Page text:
How News Consumption Affects Anti-Muslim Attitudes through Economic Perceptions and Emotions
What is it about?
This study develops a model that contributes to our understanding of the complex relationship between economic motivations and anti-Muslim attitudes by analyzing the underexplored role of news consumption. Using a large-scale Dutch panel dataset (n = 2694), we test a structural equation model theoretically grounded in group conflict theory, in which the relationship between news consumption and anti-Muslim attitudes is mediated by perceptions and emotions about the economy. Findings offer sound empirical support for the hypothesized model: news consumption increases pessimistic economic perceptions and negative emotions about the economy, which in turn strengthens anti-Muslim attitudes. The mechanism, however, largely depends on the type of news outlet and genre: watching television seems more decisive than reading newspapers; moreover, especially exposure to soft and popular news formats plays a dominant role.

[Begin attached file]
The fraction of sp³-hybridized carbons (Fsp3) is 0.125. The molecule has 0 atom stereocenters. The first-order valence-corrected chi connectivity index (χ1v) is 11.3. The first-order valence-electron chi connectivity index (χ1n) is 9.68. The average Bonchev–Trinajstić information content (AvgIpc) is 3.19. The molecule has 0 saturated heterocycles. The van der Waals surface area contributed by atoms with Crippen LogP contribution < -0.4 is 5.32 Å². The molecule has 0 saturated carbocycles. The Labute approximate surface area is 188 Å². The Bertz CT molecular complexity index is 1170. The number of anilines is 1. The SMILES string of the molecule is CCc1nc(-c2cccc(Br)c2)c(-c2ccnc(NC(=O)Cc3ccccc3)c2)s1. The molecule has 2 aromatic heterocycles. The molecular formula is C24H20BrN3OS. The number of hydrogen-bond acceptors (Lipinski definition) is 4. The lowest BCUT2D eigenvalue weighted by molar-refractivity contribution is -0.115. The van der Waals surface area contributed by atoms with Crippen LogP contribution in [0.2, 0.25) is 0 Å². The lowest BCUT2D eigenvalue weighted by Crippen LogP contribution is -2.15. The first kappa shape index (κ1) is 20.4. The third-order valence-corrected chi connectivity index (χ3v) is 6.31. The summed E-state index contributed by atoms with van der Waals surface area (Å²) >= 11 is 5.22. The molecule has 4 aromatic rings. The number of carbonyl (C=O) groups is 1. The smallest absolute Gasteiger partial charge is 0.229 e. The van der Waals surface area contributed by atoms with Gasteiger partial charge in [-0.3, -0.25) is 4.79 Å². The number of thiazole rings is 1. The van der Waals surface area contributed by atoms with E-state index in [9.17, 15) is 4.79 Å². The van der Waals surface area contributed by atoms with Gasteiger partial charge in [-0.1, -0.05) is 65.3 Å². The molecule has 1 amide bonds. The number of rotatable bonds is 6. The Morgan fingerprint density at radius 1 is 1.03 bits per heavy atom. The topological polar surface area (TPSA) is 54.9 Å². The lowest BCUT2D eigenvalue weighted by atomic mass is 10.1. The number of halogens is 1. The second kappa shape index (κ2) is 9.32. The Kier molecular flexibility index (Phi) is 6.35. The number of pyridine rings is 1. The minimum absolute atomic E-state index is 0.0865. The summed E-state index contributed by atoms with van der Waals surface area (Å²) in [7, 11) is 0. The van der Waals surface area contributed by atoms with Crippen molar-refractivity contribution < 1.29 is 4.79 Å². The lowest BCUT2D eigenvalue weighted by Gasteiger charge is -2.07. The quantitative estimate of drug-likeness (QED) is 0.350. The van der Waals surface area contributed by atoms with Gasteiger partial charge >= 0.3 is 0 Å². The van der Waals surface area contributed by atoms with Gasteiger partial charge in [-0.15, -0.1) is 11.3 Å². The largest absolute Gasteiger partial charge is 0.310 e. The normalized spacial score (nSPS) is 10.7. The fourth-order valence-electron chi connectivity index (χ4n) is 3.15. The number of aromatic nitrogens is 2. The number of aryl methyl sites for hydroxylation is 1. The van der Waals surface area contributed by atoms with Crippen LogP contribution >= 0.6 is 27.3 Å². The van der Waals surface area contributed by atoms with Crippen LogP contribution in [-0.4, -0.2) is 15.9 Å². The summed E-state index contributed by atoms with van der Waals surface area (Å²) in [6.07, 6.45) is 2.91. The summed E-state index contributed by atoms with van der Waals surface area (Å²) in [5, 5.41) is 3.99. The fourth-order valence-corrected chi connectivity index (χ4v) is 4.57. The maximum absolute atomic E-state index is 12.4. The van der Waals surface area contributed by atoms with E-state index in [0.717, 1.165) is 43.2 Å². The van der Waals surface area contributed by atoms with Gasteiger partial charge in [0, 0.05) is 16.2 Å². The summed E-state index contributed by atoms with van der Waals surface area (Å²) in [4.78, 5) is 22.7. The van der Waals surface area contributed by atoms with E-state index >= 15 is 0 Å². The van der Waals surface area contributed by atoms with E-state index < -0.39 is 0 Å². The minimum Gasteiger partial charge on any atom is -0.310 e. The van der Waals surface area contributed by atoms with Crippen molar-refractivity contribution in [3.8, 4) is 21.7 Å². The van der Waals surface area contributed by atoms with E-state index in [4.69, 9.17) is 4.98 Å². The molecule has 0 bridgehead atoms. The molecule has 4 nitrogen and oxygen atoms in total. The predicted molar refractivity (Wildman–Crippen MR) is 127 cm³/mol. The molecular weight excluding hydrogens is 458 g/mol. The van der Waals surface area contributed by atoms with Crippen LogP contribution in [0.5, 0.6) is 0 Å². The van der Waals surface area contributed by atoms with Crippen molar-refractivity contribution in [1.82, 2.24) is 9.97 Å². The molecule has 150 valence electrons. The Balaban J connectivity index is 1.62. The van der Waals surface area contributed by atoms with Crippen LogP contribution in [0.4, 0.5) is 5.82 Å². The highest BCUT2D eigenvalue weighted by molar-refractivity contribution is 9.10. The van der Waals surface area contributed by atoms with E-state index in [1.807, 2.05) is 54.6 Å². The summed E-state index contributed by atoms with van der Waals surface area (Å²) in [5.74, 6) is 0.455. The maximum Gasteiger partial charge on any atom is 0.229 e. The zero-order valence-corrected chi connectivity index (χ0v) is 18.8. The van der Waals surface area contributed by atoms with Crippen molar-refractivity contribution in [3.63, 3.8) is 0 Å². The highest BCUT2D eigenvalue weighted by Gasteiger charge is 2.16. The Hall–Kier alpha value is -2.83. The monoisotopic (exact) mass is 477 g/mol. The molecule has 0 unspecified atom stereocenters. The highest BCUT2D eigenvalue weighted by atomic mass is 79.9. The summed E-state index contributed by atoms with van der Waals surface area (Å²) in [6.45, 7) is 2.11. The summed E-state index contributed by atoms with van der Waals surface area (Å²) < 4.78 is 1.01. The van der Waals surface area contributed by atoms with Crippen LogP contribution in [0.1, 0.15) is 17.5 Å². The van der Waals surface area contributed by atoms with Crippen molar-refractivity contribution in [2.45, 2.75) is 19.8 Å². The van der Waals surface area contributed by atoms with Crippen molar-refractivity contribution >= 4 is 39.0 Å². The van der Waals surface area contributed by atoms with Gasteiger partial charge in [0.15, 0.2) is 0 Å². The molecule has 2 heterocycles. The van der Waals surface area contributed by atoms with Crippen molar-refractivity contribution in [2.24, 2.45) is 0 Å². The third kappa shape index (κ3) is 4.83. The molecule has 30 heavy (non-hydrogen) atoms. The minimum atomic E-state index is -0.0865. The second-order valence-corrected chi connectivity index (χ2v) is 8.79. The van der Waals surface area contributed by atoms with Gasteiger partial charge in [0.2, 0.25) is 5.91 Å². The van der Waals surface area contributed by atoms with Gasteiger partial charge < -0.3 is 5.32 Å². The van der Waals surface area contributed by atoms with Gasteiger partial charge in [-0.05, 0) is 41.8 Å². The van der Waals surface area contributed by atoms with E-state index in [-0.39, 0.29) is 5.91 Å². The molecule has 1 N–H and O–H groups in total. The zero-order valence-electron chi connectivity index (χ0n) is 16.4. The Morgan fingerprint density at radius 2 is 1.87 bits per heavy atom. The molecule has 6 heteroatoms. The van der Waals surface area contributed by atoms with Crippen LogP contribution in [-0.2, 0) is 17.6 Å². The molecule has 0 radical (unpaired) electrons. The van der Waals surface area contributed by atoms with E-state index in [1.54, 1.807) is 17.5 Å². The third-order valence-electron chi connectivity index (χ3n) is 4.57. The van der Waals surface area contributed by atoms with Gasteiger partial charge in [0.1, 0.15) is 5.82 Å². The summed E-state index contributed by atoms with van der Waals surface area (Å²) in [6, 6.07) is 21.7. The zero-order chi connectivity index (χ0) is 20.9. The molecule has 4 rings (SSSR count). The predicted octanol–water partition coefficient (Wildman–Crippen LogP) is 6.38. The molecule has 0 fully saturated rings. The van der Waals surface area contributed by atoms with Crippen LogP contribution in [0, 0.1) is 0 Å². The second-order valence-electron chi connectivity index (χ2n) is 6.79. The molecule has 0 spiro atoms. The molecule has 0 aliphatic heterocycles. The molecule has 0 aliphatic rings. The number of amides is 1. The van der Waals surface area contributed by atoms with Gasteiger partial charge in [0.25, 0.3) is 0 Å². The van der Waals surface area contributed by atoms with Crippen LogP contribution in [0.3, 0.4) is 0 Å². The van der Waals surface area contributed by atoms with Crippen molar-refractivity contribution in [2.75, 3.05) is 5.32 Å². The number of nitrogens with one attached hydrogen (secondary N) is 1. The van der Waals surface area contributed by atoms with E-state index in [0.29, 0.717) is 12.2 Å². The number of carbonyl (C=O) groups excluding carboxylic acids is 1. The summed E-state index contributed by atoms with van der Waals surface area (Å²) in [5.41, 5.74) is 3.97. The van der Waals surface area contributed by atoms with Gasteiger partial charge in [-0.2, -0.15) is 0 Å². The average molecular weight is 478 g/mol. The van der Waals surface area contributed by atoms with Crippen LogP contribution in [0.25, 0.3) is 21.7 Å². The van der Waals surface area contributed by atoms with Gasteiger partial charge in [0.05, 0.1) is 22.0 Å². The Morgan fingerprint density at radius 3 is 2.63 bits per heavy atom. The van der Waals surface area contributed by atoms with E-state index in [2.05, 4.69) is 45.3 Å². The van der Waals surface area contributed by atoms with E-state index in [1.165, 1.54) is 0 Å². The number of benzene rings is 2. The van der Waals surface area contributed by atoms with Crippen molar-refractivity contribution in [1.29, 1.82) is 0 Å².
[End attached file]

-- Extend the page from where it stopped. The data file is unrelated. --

The following have contributed to this page: Dr Mark Boukes
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